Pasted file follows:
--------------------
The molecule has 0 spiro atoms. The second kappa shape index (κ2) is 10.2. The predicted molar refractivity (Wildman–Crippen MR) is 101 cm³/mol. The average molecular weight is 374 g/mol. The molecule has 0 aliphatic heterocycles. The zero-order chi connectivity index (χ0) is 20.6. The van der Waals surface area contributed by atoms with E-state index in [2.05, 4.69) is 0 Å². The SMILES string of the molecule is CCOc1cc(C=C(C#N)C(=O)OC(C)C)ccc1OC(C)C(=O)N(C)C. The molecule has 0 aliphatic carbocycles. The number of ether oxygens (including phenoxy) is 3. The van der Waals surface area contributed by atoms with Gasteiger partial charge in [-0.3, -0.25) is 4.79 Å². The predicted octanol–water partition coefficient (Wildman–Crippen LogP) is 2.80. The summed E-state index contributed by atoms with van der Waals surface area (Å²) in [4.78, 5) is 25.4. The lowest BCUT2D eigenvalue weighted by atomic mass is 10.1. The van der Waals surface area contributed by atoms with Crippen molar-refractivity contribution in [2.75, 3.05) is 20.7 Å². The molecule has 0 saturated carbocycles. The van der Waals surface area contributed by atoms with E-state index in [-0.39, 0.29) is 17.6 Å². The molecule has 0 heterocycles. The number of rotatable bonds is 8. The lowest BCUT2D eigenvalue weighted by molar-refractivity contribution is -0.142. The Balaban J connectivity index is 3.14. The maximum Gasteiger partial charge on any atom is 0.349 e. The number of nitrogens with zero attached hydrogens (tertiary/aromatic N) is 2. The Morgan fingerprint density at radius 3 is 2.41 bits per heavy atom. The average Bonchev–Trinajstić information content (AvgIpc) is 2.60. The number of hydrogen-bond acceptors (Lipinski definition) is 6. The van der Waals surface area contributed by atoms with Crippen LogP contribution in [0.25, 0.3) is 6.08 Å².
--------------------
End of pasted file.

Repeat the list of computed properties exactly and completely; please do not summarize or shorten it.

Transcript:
The molecule has 0 spiro atoms. The second kappa shape index (κ2) is 10.2. The predicted molar refractivity (Wildman–Crippen MR) is 101 cm³/mol. The average molecular weight is 374 g/mol. The molecule has 0 aliphatic heterocycles. The zero-order chi connectivity index (χ0) is 20.6. The van der Waals surface area contributed by atoms with E-state index in [2.05, 4.69) is 0 Å². The SMILES string of the molecule is CCOc1cc(C=C(C#N)C(=O)OC(C)C)ccc1OC(C)C(=O)N(C)C. The molecule has 0 aliphatic carbocycles. The number of ether oxygens (including phenoxy) is 3. The van der Waals surface area contributed by atoms with Gasteiger partial charge in [-0.3, -0.25) is 4.79 Å². The predicted octanol–water partition coefficient (Wildman–Crippen LogP) is 2.80. The summed E-state index contributed by atoms with van der Waals surface area (Å²) in [4.78, 5) is 25.4. The lowest BCUT2D eigenvalue weighted by atomic mass is 10.1. The van der Waals surface area contributed by atoms with Crippen molar-refractivity contribution in [2.75, 3.05) is 20.7 Å². The molecule has 0 saturated carbocycles. The van der Waals surface area contributed by atoms with E-state index in [-0.39, 0.29) is 17.6 Å². The molecule has 0 heterocycles. The number of rotatable bonds is 8. The lowest BCUT2D eigenvalue weighted by molar-refractivity contribution is -0.142. The Balaban J connectivity index is 3.14. The maximum Gasteiger partial charge on any atom is 0.349 e. The number of nitrogens with zero attached hydrogens (tertiary/aromatic N) is 2. The Morgan fingerprint density at radius 3 is 2.41 bits per heavy atom. The average Bonchev–Trinajstić information content (AvgIpc) is 2.60. The number of hydrogen-bond acceptors (Lipinski definition) is 6. The van der Waals surface area contributed by atoms with Crippen LogP contribution in [0.25, 0.3) is 6.08 Å².